By Barry Ellsworth
Canada missed its target of resettling 1,200 Ezidis and others abused by Daesh by the end of 2017 because of an airport closure in Iraq, Canadian media reported Tuesday.
Enough visas were issued by Immigration, Citizenship and Refugees Canada (IRRC) but only 981, more than three-quarters of them Ezidi, had arrived by year’s end.
Those refugees were government sponsored and an additional 64 came to Canada sponsored by private groups.
The 1,200 figure represents the full compliment of refugees under the IRRC and private programs.
“While the department will not be receiving any new applications under this initiative, the remaining survivors of (Daesh) who are currently in process, will continue to arrive in Canada in early 2018,” said Faith St. John, an IRCC spokesperson.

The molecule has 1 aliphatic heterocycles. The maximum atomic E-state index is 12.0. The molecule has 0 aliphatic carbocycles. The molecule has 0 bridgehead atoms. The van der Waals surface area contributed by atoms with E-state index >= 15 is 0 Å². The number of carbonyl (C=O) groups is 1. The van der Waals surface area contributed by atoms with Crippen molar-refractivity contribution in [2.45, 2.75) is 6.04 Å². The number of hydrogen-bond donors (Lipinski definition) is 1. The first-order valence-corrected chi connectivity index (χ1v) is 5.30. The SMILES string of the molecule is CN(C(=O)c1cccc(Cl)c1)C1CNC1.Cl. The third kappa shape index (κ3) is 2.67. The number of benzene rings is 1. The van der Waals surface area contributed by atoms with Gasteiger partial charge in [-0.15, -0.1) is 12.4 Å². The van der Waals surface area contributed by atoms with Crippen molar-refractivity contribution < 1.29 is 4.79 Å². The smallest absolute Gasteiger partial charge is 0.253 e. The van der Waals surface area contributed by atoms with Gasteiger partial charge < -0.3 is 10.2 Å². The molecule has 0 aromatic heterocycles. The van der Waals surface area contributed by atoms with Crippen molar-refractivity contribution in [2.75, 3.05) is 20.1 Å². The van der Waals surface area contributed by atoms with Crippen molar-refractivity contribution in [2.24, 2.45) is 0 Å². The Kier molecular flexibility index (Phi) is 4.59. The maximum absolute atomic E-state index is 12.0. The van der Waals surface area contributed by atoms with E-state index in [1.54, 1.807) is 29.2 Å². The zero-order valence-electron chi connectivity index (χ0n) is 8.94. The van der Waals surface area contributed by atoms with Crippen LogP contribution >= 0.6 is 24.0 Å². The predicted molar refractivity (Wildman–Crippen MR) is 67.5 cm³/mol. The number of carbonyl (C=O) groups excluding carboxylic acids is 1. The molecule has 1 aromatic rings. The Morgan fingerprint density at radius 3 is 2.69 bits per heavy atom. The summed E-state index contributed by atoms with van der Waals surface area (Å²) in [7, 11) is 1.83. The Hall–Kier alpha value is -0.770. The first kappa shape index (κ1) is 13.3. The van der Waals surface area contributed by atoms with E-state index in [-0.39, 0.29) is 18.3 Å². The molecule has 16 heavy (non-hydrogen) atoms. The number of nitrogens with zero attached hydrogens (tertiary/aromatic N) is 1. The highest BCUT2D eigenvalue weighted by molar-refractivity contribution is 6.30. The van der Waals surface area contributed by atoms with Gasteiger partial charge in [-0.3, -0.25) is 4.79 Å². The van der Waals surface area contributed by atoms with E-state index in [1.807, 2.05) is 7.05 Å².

Most Ezidis live in an area where the Erbil International Airport is located in northern Iraq.
International flights in and out of the airport were banned by the Iraqi government in September after Kurds voted for independence. The Kurds refused an order by the government in Baghdad to surrender control of the airport.
The initial three-month ban has been extended and remains in place.
The Canadian government said in mid-October it was on track to meet its 1,200 target and around 800 had arrived from Iraq, Lebanon and Turkey. But the travel restrictions put a kink in the immigration goal.